2012 January


I’ve written about this earlier, but a more fleshed out argument is in my LBO column. The story was about an award. But what I noticed was the role of telephones in the story. The award winning innovation is not just one new thing; it is a collection of process improvements. Critical elements involve phones as easy ways of contacting mothers on the one hand and health workers on the other.
For those who believe in bringing the dead back to life: Even better, imagine if you could email a letter to the post office, pay for the stamp online, and never set foot outside of your door? You could send mail digitally, with minimal fuss. People still like receiving letters, if it wasn’t such a pain sending them we might do it more. All of these are simple innovations which barely even amount to innovation at all. They would just bring the post office up to the operating level of a modern teenager.
In a recent in-house piece I did on LIRNEasia’s work on inclusive innovation with emphasis on agriculture, I concluded that inclusive development occurs when “the necessary condition of high, sustained growth above 7 percent year-on-year and the sufficient condition of a majority of the country’s work force being engaged in high-growth sectors are satisfied.” Innovations that contribute to inclusive development qualified as inclusive. In most developing countries, a high proportion of the work force is engaged in agriculture. Therefore, one cannot envisage inclusive development occurring without agriculture being transformed from a laggard sector to a leading growth sector. In this context, Bill Gates’s thinking on innovation is highly relevant to any discussion of inclusive innovation: We can help poor farmers sustainably increase their productivity so they can feed themselves and their families.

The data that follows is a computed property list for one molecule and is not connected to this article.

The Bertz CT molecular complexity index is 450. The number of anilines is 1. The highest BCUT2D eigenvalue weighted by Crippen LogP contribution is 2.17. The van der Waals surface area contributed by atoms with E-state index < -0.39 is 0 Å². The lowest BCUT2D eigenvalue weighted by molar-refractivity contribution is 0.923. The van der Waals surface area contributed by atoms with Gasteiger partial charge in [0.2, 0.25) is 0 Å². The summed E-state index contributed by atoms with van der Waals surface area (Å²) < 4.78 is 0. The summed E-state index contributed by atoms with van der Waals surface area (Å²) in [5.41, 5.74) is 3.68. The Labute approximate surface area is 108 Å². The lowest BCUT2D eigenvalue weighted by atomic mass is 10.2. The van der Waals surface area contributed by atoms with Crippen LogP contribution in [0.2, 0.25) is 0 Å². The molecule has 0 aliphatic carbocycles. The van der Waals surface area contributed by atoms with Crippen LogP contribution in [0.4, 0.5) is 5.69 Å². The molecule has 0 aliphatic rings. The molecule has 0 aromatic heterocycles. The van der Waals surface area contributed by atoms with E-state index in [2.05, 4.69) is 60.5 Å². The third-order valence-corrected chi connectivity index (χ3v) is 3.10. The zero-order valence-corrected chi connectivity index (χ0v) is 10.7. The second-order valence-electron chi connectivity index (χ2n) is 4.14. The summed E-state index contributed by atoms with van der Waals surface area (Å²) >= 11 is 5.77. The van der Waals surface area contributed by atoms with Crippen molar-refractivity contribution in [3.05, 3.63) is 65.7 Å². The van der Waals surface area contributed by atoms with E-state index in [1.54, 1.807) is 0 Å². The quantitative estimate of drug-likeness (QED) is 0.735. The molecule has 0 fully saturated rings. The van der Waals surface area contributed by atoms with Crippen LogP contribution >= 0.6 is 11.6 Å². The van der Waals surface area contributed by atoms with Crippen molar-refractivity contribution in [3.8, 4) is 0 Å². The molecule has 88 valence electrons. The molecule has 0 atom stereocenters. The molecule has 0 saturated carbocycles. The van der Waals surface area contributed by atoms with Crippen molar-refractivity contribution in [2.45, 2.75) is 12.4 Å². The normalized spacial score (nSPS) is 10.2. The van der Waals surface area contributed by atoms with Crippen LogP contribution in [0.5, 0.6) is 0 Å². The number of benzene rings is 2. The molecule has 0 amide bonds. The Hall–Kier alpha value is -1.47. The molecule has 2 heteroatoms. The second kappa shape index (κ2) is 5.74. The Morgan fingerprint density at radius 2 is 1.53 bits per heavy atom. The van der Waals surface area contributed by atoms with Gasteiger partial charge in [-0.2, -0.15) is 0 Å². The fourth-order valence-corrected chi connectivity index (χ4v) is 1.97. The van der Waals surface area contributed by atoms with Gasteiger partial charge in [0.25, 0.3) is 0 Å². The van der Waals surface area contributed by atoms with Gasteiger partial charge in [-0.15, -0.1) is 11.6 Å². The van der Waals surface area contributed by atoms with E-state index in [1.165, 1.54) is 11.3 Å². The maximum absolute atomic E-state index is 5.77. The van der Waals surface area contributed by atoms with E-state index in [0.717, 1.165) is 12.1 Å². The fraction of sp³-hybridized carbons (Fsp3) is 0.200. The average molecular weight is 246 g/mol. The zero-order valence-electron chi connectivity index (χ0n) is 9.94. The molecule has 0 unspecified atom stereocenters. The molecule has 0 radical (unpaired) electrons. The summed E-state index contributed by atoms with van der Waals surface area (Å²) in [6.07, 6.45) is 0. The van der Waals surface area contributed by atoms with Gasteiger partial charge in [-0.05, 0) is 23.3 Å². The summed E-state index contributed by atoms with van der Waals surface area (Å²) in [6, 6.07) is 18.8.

Bangladesh is on the cusp of transformative change. No certainty. It could miss the bus. Because of years of work on family planning, child health and womens’ education, its fertility rates are declining and the country is just entering the golden period in terms of demography: declining child dependency; increases in elderly dependency not yet started; and a bulge of unencumbered working-age people. But dividends come with dangers: if the demographic bulge finds no opportunities for making a living, they will rise in rebellion (e.
Though not part of LIRNEasia’s funded research, we have kept an eye on, and engaged with, issues related to services trade liberalization, partly because ICTs form a critical element of international services trade and the success of telecom reform exemplifies what can be achieved by liberalization of Mode 3 trade in services. In debates around the Comprehensive Economic Partnership Agreement between India and Sri Lanka, I recall someone raising the question as to why I was not advocated the optimal solution of multilateral agreements to liberalize trade. I answered “Doha is dead and SAARC is comatose, this is the best we got.” Now finally it appears that the death of Doha is being officially recognized. Contrary to the declarations made at the G20 summit meetings in earlier years, the world leaders seem to have finally given up on the possibility of concluding the trade talks within the parameters on which they had launched them as a single undertaking.
Strong sales for Nokia’s Lumia smartphone line based on Windows OS has changed perceptions: Analysts are expecting Nokia to rapidly reassert its relevance in the smartphone market, which it had largely to itself before the 2007 introduction of Apple’s first iPhone. Over the next 12 months, Nokia will expand its smartphone market share more than sixfold, to 12.2 percent, overtaking Research in Motion, the makers of the BlackBerry, according to I.D.C.
In his paper, author Martin Hilbert presents a conceptual framework to classify the different definitions of the digital divide by using the theory on diffusion of innovation. The author equates the diffusion of ICT to the diffusion of Innovation which is the process by which an innovation is communicated over time among the members of a social network. Figure 1 is an illustration of the diffusion of innovation.  The growth in adoption starts slowly at first and then accelerates toward the middle of the process and gradually tapers off as the number of non-adopters shrink. The exact curve depends the characteristics of the nodes of the social network.